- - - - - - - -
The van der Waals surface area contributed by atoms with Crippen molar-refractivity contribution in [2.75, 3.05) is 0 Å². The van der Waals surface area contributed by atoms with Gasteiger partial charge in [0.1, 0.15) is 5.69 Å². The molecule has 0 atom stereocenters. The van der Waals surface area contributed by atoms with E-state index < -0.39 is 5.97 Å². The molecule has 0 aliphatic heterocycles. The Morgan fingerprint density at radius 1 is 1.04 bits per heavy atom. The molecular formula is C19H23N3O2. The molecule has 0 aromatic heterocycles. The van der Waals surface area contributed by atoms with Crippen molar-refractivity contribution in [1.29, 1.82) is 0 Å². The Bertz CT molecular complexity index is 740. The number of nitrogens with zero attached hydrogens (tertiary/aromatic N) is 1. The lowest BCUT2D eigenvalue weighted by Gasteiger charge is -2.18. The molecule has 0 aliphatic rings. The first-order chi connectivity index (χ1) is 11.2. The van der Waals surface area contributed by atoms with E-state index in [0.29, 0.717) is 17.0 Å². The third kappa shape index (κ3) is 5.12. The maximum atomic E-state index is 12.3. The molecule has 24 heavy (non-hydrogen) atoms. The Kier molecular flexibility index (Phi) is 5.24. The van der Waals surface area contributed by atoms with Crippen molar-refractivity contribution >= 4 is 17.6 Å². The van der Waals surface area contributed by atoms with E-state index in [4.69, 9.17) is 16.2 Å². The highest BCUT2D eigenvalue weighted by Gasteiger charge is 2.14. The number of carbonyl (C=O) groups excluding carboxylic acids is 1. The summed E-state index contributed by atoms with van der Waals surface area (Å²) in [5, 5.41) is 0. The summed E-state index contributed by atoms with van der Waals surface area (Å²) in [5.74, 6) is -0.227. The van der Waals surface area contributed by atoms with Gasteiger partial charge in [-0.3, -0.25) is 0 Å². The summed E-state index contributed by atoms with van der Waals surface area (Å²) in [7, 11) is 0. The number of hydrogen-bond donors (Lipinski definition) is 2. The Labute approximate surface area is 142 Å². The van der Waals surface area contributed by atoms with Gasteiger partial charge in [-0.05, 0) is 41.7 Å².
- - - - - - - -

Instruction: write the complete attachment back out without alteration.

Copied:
The van der Waals surface area contributed by atoms with Crippen molar-refractivity contribution in [2.75, 3.05) is 0 Å². The van der Waals surface area contributed by atoms with Gasteiger partial charge in [0.1, 0.15) is 5.69 Å². The molecule has 0 atom stereocenters. The van der Waals surface area contributed by atoms with E-state index < -0.39 is 5.97 Å². The molecule has 0 aliphatic heterocycles. The Morgan fingerprint density at radius 1 is 1.04 bits per heavy atom. The molecular formula is C19H23N3O2. The molecule has 0 aromatic heterocycles. The van der Waals surface area contributed by atoms with Crippen molar-refractivity contribution in [1.29, 1.82) is 0 Å². The Bertz CT molecular complexity index is 740. The number of nitrogens with zero attached hydrogens (tertiary/aromatic N) is 1. The lowest BCUT2D eigenvalue weighted by Gasteiger charge is -2.18. The molecule has 0 aliphatic rings. The first-order chi connectivity index (χ1) is 11.2. The van der Waals surface area contributed by atoms with E-state index in [0.29, 0.717) is 17.0 Å². The third kappa shape index (κ3) is 5.12. The maximum atomic E-state index is 12.3. The molecule has 24 heavy (non-hydrogen) atoms. The Kier molecular flexibility index (Phi) is 5.24. The van der Waals surface area contributed by atoms with Crippen molar-refractivity contribution >= 4 is 17.6 Å². The van der Waals surface area contributed by atoms with E-state index in [4.69, 9.17) is 16.2 Å². The highest BCUT2D eigenvalue weighted by Gasteiger charge is 2.14. The number of carbonyl (C=O) groups excluding carboxylic acids is 1. The summed E-state index contributed by atoms with van der Waals surface area (Å²) in [5, 5.41) is 0. The summed E-state index contributed by atoms with van der Waals surface area (Å²) in [5.74, 6) is -0.227. The van der Waals surface area contributed by atoms with Gasteiger partial charge in [-0.3, -0.25) is 0 Å². The summed E-state index contributed by atoms with van der Waals surface area (Å²) in [7, 11) is 0. The number of hydrogen-bond donors (Lipinski definition) is 2. The Labute approximate surface area is 142 Å². The van der Waals surface area contributed by atoms with Gasteiger partial charge in [-0.05, 0) is 41.7 Å².